The Testimony of John by Favell Lee Mortimer

John 1:14–18 (NKJV)

The Incarnation of Christ

14 And the Word became flesh and dwelt among us, and we beheld His glory, the glory as of the only begotten of the Father, full of grace and truth.  15 John bore witness of Him and cried out, saying, “This was He of whom I said, ‘He who comes after me is preferred before me, for He was before me.’ ” 16 And of His fullness we have all received, and grace for grace. 17 For the law was given through Moses, but grace and truth came through Jesus Christ. 18 No one has seen God at any time. The only begotten Son, who is in the bosom of the Father, He has declared Him.

In the beginning of this chapter we read of a great wonder, that the Word was with God, and yet was God. We cannot understand how this could be. In this passage we read of another wonder, yet we are so much accustomed to hear it, that we almost forget to consider the greatness of the wonder, “The Word was made flesh.” God became man; he “dwelt among us.”

When we look around us at this great world, and at the heavens spangled with stars, and think that He who made all these things became a weak man, who ate, drank, and slept like ourselves—do we not feel amazed? We may well inquire why God became a man, and dwelt among us?

It was to save us from everlasting misery. We are told in verse 14, “He was full of grace and truth.” He came to bring grace to sinners, to pardon their sins by his free grace. He came to suffer all he had said he would suffer. He had said he would suffer our punishment, and he was full of truth, and suffered it all, showing that God hated sin, and that he would punish it with death.

Now, John the Evangelist, when he speaks of Jesus, breaks out into an exclamation at the remembrance of his glory. He says in verse 14, “We beheld his glory, the glory as of the only-begotten of the Father.” John had really seen Jesus. As he says in his First Epistle, speaking of Jesus, “that which our eyes have seen, which we have looked upon.”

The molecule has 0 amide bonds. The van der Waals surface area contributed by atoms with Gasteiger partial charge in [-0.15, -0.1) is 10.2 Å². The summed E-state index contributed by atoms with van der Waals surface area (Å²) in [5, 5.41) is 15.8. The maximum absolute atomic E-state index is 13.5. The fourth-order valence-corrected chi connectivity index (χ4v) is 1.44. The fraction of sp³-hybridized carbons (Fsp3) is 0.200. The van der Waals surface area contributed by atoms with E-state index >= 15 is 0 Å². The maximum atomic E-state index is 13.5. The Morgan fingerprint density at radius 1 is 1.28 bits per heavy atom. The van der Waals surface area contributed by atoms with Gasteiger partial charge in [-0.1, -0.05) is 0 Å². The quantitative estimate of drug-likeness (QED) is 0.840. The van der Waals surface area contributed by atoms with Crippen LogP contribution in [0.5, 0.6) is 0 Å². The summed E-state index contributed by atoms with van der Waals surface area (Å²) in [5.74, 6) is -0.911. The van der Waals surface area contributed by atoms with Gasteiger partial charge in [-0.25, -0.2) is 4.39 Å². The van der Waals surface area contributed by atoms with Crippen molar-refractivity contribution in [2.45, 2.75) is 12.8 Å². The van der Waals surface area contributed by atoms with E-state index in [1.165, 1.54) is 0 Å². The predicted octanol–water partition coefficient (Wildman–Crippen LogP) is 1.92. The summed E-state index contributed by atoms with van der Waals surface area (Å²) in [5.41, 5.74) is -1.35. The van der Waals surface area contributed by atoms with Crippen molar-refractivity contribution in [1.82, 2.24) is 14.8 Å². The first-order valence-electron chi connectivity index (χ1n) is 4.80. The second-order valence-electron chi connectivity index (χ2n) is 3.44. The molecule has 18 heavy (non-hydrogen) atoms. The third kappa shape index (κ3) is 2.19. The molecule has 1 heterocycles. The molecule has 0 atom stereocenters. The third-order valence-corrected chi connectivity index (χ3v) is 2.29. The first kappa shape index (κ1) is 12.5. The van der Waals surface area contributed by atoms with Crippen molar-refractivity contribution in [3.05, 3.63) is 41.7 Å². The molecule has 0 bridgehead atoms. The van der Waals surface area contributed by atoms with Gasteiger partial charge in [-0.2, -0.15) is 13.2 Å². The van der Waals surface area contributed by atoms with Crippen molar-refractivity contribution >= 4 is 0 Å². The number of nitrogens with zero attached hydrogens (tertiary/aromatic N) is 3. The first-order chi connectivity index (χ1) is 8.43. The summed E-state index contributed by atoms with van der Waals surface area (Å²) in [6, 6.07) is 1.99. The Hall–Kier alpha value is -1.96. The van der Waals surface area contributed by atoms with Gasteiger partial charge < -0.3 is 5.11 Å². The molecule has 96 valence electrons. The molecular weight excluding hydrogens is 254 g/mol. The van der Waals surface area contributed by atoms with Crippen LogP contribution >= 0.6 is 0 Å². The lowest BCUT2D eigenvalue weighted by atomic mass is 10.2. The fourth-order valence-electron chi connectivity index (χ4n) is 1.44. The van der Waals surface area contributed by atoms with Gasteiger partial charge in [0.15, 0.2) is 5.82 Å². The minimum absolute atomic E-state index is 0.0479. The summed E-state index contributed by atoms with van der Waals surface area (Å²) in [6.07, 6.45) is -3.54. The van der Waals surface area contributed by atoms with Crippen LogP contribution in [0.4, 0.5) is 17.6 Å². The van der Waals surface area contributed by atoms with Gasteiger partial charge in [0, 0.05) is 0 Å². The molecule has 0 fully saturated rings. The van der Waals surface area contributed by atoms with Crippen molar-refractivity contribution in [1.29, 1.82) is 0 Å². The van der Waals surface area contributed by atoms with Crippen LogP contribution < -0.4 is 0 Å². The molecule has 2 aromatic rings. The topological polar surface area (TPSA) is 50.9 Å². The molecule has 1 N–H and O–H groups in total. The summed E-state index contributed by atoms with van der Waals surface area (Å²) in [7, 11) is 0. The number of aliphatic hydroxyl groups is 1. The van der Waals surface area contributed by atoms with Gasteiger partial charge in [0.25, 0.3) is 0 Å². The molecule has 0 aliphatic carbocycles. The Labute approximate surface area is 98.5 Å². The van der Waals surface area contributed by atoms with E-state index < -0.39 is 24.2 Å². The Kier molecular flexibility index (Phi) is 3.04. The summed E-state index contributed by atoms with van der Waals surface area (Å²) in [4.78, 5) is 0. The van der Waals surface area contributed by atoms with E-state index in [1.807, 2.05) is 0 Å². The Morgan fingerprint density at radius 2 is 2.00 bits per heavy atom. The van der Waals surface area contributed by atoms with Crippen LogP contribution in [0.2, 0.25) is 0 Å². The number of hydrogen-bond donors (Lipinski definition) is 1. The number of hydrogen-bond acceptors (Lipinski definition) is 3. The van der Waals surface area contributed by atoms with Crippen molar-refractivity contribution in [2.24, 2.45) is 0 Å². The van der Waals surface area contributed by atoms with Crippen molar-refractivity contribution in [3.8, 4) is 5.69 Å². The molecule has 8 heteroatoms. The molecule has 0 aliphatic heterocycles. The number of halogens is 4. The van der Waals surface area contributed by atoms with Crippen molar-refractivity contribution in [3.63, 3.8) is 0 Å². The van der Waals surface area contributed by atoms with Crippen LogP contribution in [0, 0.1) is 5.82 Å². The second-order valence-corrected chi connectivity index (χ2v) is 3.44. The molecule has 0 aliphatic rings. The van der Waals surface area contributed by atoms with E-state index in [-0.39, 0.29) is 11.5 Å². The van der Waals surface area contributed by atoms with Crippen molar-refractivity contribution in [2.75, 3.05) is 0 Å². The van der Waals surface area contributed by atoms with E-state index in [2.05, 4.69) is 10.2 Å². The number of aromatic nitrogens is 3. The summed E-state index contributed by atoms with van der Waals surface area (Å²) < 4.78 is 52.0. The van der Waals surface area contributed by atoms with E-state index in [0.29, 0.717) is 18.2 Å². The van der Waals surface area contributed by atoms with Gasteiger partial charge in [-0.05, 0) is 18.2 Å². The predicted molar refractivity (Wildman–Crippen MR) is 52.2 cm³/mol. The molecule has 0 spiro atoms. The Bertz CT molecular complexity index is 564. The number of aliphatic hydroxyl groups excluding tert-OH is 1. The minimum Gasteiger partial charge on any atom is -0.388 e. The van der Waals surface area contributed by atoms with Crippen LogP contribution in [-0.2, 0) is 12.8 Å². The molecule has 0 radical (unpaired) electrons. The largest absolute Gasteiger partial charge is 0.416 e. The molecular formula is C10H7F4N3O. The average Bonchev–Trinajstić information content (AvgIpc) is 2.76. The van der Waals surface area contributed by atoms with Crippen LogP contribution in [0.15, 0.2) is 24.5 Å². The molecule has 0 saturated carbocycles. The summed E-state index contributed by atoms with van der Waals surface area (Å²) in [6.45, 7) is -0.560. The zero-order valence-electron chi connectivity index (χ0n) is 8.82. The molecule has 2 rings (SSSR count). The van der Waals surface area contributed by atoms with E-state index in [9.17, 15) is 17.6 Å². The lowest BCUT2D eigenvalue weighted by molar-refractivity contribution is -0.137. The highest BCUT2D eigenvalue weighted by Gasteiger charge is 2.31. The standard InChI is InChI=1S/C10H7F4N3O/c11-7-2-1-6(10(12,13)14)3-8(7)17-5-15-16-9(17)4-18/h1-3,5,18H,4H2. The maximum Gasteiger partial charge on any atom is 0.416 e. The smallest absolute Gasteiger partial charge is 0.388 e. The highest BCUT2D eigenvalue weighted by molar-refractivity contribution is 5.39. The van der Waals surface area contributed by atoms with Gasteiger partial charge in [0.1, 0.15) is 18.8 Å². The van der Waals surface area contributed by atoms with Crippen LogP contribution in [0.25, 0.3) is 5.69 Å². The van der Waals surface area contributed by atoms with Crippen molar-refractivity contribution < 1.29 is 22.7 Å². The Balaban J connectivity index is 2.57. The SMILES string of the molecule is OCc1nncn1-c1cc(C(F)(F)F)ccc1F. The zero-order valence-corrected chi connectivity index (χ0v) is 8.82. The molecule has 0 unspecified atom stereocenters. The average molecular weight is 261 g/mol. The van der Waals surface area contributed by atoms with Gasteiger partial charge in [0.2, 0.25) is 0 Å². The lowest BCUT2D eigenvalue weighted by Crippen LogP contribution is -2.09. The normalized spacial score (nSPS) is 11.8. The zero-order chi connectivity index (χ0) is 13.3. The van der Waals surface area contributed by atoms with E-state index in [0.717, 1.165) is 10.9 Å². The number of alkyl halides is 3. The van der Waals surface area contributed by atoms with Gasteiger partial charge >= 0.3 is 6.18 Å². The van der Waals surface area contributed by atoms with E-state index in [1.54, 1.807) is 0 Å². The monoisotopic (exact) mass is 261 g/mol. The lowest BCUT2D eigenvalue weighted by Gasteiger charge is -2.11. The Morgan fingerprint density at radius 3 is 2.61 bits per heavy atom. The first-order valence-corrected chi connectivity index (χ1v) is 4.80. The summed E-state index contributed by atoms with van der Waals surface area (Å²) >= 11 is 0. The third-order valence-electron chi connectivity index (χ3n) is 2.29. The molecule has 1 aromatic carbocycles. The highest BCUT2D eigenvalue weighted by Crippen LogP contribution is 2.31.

“We beheld his glory.” What glory does he here refer to? Does he refer to the glory which shone on the mount, when “his face shone as the sun, and his clothing was white as the light?”—Matt. 17:2. Perhaps it is to this glory he refers, or perhaps it is to the glory of holiness which always shone in Jesus, and which the world could not see; for they saw “no beauty in him, that they should desire him.”—Isaiah 53:2. But those who believed in him saw this glory. Do we see it? Has the Spirit opened our inward eyes, so that we see Christ to be worthy of all our love?

There was a man who saw this glory, and pointed Jesus out to others. His name was John the Baptist.

He spoke of Jesus long before he saw him. At last he saw him, and said to the people, “This is he of whom I spoke. He who comes after me existed before me; for he was before me.” Jesus was six months younger than John the Baptist, therefore John said he came after him. Yet he was before him, because he was with his Father before he came into the world.

Who is speaking in verse 16? Not John the Baptist, but John the writer of this history. He speaks in the highest terms of love and praise of our great Savior. How happy are they who can say with John, “Of his fullness have all we received, and grace for grace.” In Jesus there is a full store of grace, sufficient for every believer. And do we not need these graces? Do we not often lament our lack of patience, meekness, kindness, and charity? Jesus is willing to bestow them all upon us. Moses was a great lawgiver; but he could not bestow grace. Moses appointed many forms and ceremonies, to represent the way of salvation, but Jesus brought salvation. Therefore it is written, “Truth came by Jesus Christ.”

The Father dwells in light which no man can approach unto; but he spared his Son from his bosom that we might behold him. Though we have not seen him ourselves, we have heard enough about him to make us love him. If our hearts were not like stones by nature, we would have loved him from the first moment we heard of him; and yet perhaps there may be some here who had lived twenty or thirty years in the world before they began to love him; and there may be others who do not love him yet. May the Lord soften their hearts.

By Favell Lee Mortimer (1802 – 1878)

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